Today's Veterinary Business

FEB 2019

Today’s Veterinary Business provides information and resources designed to help veterinarians and office management improve the financial performance of their practices, allowing them to increase the level of patient care and client service.

Issue link: https://todaysveterinarybusiness.epubxp.com/i/1079766

Contents of this Issue

Navigation

Page 40 of 71

35 February/March 2019 • TODAYSVETERINARYBUSINESS.COM 1 veterinary practices and analyzed real-time metrics on posts to de- termine which strategies are most reliable and have the most impact- ful results. Keep reading if you're eager to learn which mistakes to avoid and which posts will resonate with pet owners organically and, best of all, consistently. If you're too busy to create a post, don't. It's easy to see when a post has been hurried or created just to fill space. Leave your audience curious about upcom- ing content is better than posting content that doesn't seem thought out or offer much value. Rushing content when you're too busy will create content that fails to engage. If this happens consistently, Facebook will dramatically decrease the number of people who see your content. There's simply too much being shared for you to post haphazardly. Do not post boring facts or statistics. If you read an article that's informative, you need to make that content come to life. Connect the fact with a real story from your veterinary clinic that will awe or inspire. Otherwise, posting facts or statistics won't create an emotional response and won't res- onate. When posts don't resonate, your audience doesn't engage and the post becomes hidden from the organic reach. Share photos of people and pets from within your veterinary practice. (Make sure pet owners have given signed permis- sion.) Your practice is different than any other. The nuances of your practice, from the personality of the staff to your clients and their unique and special pets, make your clinic distinctly different. Your content must reflect the uniqueness. Sharing aspects of your practice that can't be found any- where else is incredibly enjoyable. While the three tips above are helpful, let me tell you about a strategy that delivers the right mix of content so that your followers stay engaged and come back for more. The right mix of content is crucial, because even successful content can lose its allure if it be- comes repetitive. My strategy leverages three as the magic number. You should post, on average, three times a week and mix up the content as follows: Teaching Moments Educational posts can be won- derfully successful but need to be attached to a powerful narrative. Again, statistics simply shared outright will almost always fall flat. Instead, share patient stories — get written consent first — that are moving or have had a profound effect on the pet and client's life. If you want to take this a step further, you can share personalized videos or even go live. (Learn how at http://bit.ly/2EQWBje.) Trends show us that people love watching and sharing videos. If you opt for this type of content, make sure your video is no longer than three minutes and is uploaded directly to Facebook instead of shared from YouTube. While videos can be a great way to share content, a 10-minute video most likely will not meet the atten- tion spans of the majority of viewers. Fun Content Share a personal or team selfie, or snap a pic of a veterinarian engaging happily with a pet. This shows who you are and brings the day-to-day operations of the veter- inary practice to life. I recommend sharing pictures with Facebook users in the practice to increase engagement even further. You can opt for this type of content once or twice a week. Timely News Stories in the news recently have much greater traction than stale Socially Acceptable columnist Eric D. Garcia is an IT and digital consultant who works exclusively with veterinary practices and speaks at veterinary conferences around the world. Learn more at www.ericgarciafl.com. 3 topics. Don't go too heavy on this type of content, however, because you want to keep engagement strong. Heaps of news will fail to engage over time. If you share a timely news sto- ry, be sure to add an endorsement that ties it directly to your practice. It can be something like, "Our doc- tors highly recommend you watch this news story about the dangers of anesthesia-free dentistry. A lot of people in our area choose this, and it's harmful to pets." When you add an endorsement, viewers are more likely to share it and spread the message. Remember to review Facebook Insights to see what's working and what's not. Make the right adjust- ments as you analyze the metrics. Have patience when trying a new Facebook strategy because a few weeks or a couple of months might be needed to consistently boost engagement and generate the results you want. The strategy outlined above has worked for many veterinary practic- es. Even while Facebook's approach and algorithms change, some types of content, particularly if it's both thoughtful and personal, become more successful over time. 2 Share a personal or team selfie, or snap a pic of a veterinarian engaging happily with a pet. This shows who you are and brings the day-to-day operations of the veterinary practice to life. GET EVEN MORE Veterinary Business Resources ONLINE! Today's Veterinary Business is a must-read for all veterinary business professionals. The resources we provide help practitioners, managers and owners respond to some of their most challenging issues. For breaking news, a complete story archive, the Veterinary Resource Library and more, please visit TodaysVeterinaryBusiness.com .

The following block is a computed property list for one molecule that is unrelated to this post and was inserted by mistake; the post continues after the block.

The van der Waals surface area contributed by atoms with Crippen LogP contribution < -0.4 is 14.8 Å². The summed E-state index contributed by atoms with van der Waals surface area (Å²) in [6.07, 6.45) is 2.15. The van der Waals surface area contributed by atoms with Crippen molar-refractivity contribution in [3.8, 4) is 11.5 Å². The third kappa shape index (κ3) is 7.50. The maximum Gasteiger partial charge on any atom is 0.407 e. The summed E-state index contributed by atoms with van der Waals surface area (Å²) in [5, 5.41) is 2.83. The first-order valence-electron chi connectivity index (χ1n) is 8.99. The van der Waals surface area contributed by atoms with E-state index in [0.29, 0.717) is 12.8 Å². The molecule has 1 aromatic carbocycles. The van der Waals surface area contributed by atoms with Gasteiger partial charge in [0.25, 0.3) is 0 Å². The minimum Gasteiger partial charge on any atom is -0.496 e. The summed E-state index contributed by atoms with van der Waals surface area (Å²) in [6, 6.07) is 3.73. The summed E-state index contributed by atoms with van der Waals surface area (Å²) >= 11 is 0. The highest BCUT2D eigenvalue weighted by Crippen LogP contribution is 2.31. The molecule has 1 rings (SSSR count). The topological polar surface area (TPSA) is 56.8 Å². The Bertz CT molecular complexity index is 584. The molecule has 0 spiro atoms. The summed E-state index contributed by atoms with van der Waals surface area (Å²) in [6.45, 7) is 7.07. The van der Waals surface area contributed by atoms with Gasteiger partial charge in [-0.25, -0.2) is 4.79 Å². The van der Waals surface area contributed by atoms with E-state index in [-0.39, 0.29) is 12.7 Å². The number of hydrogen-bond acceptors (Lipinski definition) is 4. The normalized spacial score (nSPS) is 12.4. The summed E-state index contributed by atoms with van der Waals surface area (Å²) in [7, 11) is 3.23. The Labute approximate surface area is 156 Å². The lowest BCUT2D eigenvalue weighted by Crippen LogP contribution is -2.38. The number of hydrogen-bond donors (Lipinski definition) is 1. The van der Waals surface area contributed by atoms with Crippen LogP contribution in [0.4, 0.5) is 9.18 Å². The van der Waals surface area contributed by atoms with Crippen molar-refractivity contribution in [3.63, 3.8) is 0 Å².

Articles in this issue

Links on this page

Archives of this issue

view archives of Today's Veterinary Business - FEB 2019